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North American Deserts
Vegetation Around Las Vegas
North American Deserts

North American Deserts

The North American deserts present a diverse assemblage of plants and animals that reflect regional differences in elevation, temperature, and rainfall among areas. There are four major North American deserts (with many subdivisions), each with a distinctive character.

From northwest to southeast, these four deserts are the Great Basin, Mojave, Sonoran, and Chihuahuan. Las Vegas is located in the northeastern portion of the Mojave Desert, a region influenced by the Sonoran Desert to the southeast and the Great Basin Desert to the north. The Chihuahuan desert, primarily a Mexican desert, lies far to the southeast and does not influence the Las Vegas region.

The Great Basin, Mojave, and Sonoran deserts form a continuous region of arid lands with local differences that depend largely on elevation, temperature, and the timing and amount of precipitation. As such, the margins of these deserts overlap and form transition zones. The Chihuahuan Desert is separated from the other three by arid grasslands on the Continental Divide, so there is no transition zone.

Mojave Desert

Mojave Desert

The Mojave Desert is a hot, dry desert that receives small amounts of seasonally and annually unpredictable precipitation, mostly during the winter (generally less than 6 inches of rain, many areas receiving less than 4 inches annually). This desert lies mostly in southern California, southern Nevada, and eastern Arizona. While summers are long and hot, short periods of freezing temperatures during winter limit the distribution of cold-intolerant plant species such as cactus, especially in northern areas. The Mojave Desert can be thought of as a vast expanse of creosote bush (Larrea tridentata) with scattered Joshua Trees (Yucca brevifolia) and yucca (Yucca spp.) at middle elevations. High mountain ranges support pine forests and alpine zones surrounded by low-elevation desert and isolated from other mountain ranges. In the Mojave, plants tend to grow in Life Zones or Biomes, an imprecise, but useful concept for organizing information about vegetation in the Mojave Desert.

Great Basin Desert

Great Basin Desert

The Great Basin Desert is a cold, dry, high-elevation, northern desert that receives small amounts (4 to 11 inches) of predictable precipitation as snow during long winters. This desert lies mostly in central and northern Nevada. The Great Basin was named for the fact that little water escapes the region, instead flowing into lakes without outlets and into basins where the water dries to form alkali flats and dry lake beds. Because of this, much of the valley soils are alkaline or salty. The Great Basin actually is a series of basins separated by mountain ranges often exceeding 10,000 feet in height; most basins are over 4,000 feet. The Great Basin Desert can be thought of as a vast expanse of big sagebrush (Artemisia tridentata) and saltbush (Atriplex spp.), with pinyon-juniper woodlands at higher elevations and few cactus or other succulents. The high mountain ranges support pine forests and alpine zones.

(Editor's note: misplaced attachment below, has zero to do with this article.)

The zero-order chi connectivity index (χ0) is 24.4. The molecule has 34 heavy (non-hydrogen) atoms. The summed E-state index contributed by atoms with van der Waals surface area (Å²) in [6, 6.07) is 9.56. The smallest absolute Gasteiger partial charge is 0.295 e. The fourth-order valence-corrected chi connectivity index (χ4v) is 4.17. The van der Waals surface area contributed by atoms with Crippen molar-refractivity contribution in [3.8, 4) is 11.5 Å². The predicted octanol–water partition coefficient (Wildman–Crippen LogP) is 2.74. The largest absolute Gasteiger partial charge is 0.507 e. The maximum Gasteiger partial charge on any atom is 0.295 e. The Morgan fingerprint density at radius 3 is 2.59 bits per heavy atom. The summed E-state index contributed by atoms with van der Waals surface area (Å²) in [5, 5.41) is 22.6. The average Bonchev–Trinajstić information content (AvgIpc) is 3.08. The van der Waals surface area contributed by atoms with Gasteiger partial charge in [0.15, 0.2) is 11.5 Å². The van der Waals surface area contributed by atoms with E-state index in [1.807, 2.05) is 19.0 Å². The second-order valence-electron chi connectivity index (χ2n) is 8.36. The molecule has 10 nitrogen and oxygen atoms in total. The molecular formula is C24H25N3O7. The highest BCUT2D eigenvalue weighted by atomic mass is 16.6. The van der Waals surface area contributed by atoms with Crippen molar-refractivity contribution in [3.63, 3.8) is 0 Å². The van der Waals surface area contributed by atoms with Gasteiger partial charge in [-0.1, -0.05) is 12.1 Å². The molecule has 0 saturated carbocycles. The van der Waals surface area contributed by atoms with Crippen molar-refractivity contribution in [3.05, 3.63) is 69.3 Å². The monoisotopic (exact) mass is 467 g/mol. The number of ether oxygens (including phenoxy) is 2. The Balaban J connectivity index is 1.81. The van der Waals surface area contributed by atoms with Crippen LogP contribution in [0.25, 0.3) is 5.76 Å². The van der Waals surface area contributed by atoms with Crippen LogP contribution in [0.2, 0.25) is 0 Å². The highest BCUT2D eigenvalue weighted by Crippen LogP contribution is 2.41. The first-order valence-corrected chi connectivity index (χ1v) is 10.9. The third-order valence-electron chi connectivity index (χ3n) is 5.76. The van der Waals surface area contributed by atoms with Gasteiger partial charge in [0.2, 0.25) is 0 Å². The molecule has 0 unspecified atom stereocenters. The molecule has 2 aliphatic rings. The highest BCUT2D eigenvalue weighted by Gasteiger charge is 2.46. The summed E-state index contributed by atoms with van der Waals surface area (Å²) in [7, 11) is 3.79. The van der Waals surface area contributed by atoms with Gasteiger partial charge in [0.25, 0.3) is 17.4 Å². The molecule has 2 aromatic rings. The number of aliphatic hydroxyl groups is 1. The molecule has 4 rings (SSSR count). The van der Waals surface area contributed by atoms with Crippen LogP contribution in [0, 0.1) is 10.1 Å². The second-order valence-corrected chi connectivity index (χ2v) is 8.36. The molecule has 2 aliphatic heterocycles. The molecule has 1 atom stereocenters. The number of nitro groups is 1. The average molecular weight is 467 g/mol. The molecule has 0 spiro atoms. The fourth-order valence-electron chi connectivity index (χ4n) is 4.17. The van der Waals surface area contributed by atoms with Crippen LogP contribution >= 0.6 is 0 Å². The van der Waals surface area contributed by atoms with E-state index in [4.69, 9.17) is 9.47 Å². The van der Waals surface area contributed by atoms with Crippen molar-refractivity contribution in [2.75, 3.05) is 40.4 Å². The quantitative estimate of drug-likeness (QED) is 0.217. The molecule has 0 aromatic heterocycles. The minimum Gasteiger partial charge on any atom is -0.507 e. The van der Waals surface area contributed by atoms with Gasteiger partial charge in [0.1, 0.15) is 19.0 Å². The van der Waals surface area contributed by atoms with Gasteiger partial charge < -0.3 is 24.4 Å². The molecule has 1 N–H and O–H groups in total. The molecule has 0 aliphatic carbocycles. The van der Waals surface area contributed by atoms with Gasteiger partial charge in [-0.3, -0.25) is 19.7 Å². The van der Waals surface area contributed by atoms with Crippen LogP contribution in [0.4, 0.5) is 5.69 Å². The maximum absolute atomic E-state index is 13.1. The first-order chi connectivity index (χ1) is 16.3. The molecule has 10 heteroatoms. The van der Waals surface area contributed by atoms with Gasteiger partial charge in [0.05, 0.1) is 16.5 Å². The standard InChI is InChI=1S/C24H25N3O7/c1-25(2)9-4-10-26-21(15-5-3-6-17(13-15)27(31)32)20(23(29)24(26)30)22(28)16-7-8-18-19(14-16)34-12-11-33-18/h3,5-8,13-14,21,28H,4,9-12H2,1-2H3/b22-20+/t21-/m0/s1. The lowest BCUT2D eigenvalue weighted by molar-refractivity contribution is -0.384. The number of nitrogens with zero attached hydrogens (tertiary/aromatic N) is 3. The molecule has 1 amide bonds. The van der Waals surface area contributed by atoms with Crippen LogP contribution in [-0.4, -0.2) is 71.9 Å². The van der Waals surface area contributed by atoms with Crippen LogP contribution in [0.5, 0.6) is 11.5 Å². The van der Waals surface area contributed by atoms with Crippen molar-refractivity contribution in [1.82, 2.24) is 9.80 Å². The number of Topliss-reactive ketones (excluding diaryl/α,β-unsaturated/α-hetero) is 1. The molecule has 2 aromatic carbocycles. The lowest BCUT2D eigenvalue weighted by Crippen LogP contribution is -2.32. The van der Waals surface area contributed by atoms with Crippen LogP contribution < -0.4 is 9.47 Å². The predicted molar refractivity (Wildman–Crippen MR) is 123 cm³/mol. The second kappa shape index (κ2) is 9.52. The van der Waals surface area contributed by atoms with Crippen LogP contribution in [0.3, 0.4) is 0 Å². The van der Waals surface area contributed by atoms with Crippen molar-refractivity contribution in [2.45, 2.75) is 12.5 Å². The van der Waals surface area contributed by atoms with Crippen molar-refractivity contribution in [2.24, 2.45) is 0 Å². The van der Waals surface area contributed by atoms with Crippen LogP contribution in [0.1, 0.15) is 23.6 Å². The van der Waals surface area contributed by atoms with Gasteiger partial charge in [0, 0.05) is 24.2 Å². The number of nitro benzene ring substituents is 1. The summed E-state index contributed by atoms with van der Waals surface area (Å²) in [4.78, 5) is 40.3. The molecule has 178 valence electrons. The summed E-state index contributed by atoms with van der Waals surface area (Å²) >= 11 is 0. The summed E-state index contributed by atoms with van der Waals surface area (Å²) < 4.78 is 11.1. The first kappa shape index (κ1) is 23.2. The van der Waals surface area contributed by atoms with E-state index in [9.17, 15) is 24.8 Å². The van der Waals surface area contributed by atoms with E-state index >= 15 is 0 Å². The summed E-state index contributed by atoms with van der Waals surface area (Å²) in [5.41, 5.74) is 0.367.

Sonoran Desert

Sonoran Desert

The Sonoran Desert is a warm, low-elevation (generally less than 2,000 feet) subtropical desert that receives relatively large amounts of predictable rain during two rainy seasons: the winter season and the summer monsoon season. This desert lies mostly in Arizona and Mexico. The vegetation is diverse: lowest elevations are dominated by creosote bush, while higher regions are dominated by large species of cactus (e.g., saguaro, Carnegia gigantea, and organ pipe cactus, Lemaireocerus thurberi) and paloverde trees (Parkinsonia), set in a diverse assemblage of thorny shrubs and cactus. High mountain tops support Madrean forest that extend north from Mexico, producing "islands in the sky" or "sky islands" of rich tropical biodiversity surrounded by low-elevation desert and isolated from other mountain tops. Most of this desert lies in Mexico.

Chihuahuan Desert

Chihuahuan Desert

The Chihuahuan Desert is a hot, high-elevation desert that receives moderate amounts of predictable precipitation (mostly less than 10 inches) during the summer monsoon season. This desert lies east of continental divide, mostly in Mexico, but it extends into southeastern Arizona, southern New Mexico, and west Texas. Elevations generally are high, mostly between 3,500 and 5,000 feet, and as a result, temperatures fall below freezing during winter nights. Vegetation is characterized by grasses, small cacti, and frost-tolerant species such as woody lilies, particularly lechugilla (Agave lechugilla) and soaptree yucca (Yucca elata). Yuccas and agaves, growing with grasses and creosote bush, give this desert a characteristic appearance. Lechuguilla and tarbush are characteristic plants of the northern Chihuahuan Desert.

 
Note: All distances, elevations, and other facts are approximate.
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© 2014 Jim Boone; Last updated 090513

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